Palms are a dominant part of south Florida's landscape and add a tropical image to this part of the state. Palms vary greatly in size from those that mature at a height of less than 3 feet with pencil-thick stems to monsters over 100 feet tall with trunks approaching 3 feet in diameter. Palms may be single-stemmed or have multiple trunks (clumping palms). Single-stemmed palms fit into small spaces better than most broadleaved trees because they do not branch. On the other hand, some clumping palms can become too large for typical residential landscapes. Palms may have feather-shaped (pinnate) leaves that impart a relatively fine texture, or fan-shaped (palmate or costapalmate) leaves that are very bold in texture. Some have rather rigid leaves, while others have weeping leaflets that provide additional interest in the landscape. Proper selection will ensure that the palm you plant will be appropriate for your particular site and desired effect.
Although most palms grow best in full sun, some are intolerant of direct sunlight and must be grown in shaded locations. Similarly, most palms are quite tolerant of both wet and dry soils once established. However, there are palms that cannot tolerate drought conditions and others that will not survive in very wet soils. When palms are to be planted near the coast, tolerance to salt spray is another important consideration when selecting palms. Palms listed as having high salt tolerance can be grown in exposed sites near the seashore, those with moderate salt tolerance must be planted in protected sites near the ocean, and those with low salt tolerance should not be planted within ¼ mile of the seashore.
Typically, palms will fare better in windstorms than broadleaf trees, but some are even better adapted than others. Proper palm selection will improve the chances of a palm thriving in a particular location. Table 1 lists a number of species that can be grown in south Florida landscapes. Although many other species have been successfully grown in south Florida, they are relatively rare in the nursery industry and thus are not readily available.
Palms are often thought to be low maintenance plants in the landscape, but in south Florida's infertile soils, nutrient deficiencies are common and can result in unsightly deficiency symptoms or even death of a palm. Unlike broadleaf trees that usually grow well without fertilization, most palms in Florida landscapes require supplemental fertilization with an appropriate palm fertilizer to prevent or treat these deficiencies. For information about palm nutrient deficiencies and proper fertilization see EDIS publications EP273 Nutrient Deficiencies of Landscape and Field-grown Palms in Florida and EP261 Fertilization of Field-grown and Landscape Palms in Florida.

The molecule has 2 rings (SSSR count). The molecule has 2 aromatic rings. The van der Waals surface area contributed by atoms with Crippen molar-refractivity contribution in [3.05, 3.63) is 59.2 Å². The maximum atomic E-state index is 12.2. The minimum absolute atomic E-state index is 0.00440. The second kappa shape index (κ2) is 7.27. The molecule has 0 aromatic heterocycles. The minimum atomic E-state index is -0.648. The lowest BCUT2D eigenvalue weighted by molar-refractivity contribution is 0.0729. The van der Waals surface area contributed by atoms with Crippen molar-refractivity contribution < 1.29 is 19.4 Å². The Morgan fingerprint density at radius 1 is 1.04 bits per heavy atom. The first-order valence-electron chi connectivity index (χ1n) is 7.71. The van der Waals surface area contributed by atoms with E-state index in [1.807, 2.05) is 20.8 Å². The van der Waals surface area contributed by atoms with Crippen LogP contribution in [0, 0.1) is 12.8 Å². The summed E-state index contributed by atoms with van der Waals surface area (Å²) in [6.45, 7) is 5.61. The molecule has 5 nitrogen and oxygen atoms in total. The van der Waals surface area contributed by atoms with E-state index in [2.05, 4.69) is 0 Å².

Another maintenance consideration is whether a palm is self-cleaning or not. Many tropical palms have tightly clasping leaf bases that form a smooth green stem-like area just above the true trunk called a crownshaft. Palms with crownshafts that do not have extensive potassium deficiency symptoms are self-cleaning. That is, old senescing leaves will fall off cleanly by themselves. When old leaves of non-crownshaft palms senesce, they will simply hang down against the trunk and must be manually cut off. It is important to note that half-dead or discolored older leaves that remain on a palm for several weeks or longer are probably exhibiting symptoms of potassium deficiency (see EDIS publication EP269 Potassium Deficiency in Palms) and not natural senescence. Natural senescence of healthy old palm leaves takes only a few days for a leaf to turn from completely green to uniformly orange-brown and finally completely dead.
Although most insect pests have a minor impact on palm appearance and health and are not particular about which palms they feed on, there are some exceptions. A few palms are particularly attractive to some insect pests that can become debilitating or even fatal to the palms.
In addition to palm physical appearance, susceptibility to disease or insect problems, and adaptability to a particular site, other attributes may also be important, especially if small children are present. Many palms have sharp spines on their petioles or trunks that can be quite dangerous. Others have fruits that contain high concentrations of skin-irritating chemicals. Such fruits should not be handled unless rubber gloves are worn.
Palms may be planted during any season of the year, but the warm, rainy summer months are best. Small, container-grown palms of any species can be transplanted easily. However, some species such as Archontophoenix spp. are notoriously difficult to transplant from field nurseries.
Follow the steps below when planting a palm:
Dig the hole at least 6 inches larger in diameter than the root ball to ensure that the backfill soil will be in contact with the entire root ball. The hole should be deep enough so that the top of the root ball of a field-grown palm is even with the surface of the ground. For container-grown palms, make sure that the base of the stem (if visible) is about an inch below the surface of the soil.
Amending the backfill soil is not recommended.
Gently position the palm so that it is upright, and fill around the root ball with soil. Water thoroughly to remove any air pockets.
Form a basin with soil around the perimeter of the root ball to retain water during irrigation.
Support large trees with braces to maintain stability during the first 6 to 8 months. Nails should not be driven directly into palm trunks.
Water daily for the first few weeks and frequently thereafter until the palms are well established.
For additional information on planting palms see EDIS publication EP001 Transplanting Palms.
Ornamental Palms for South Florida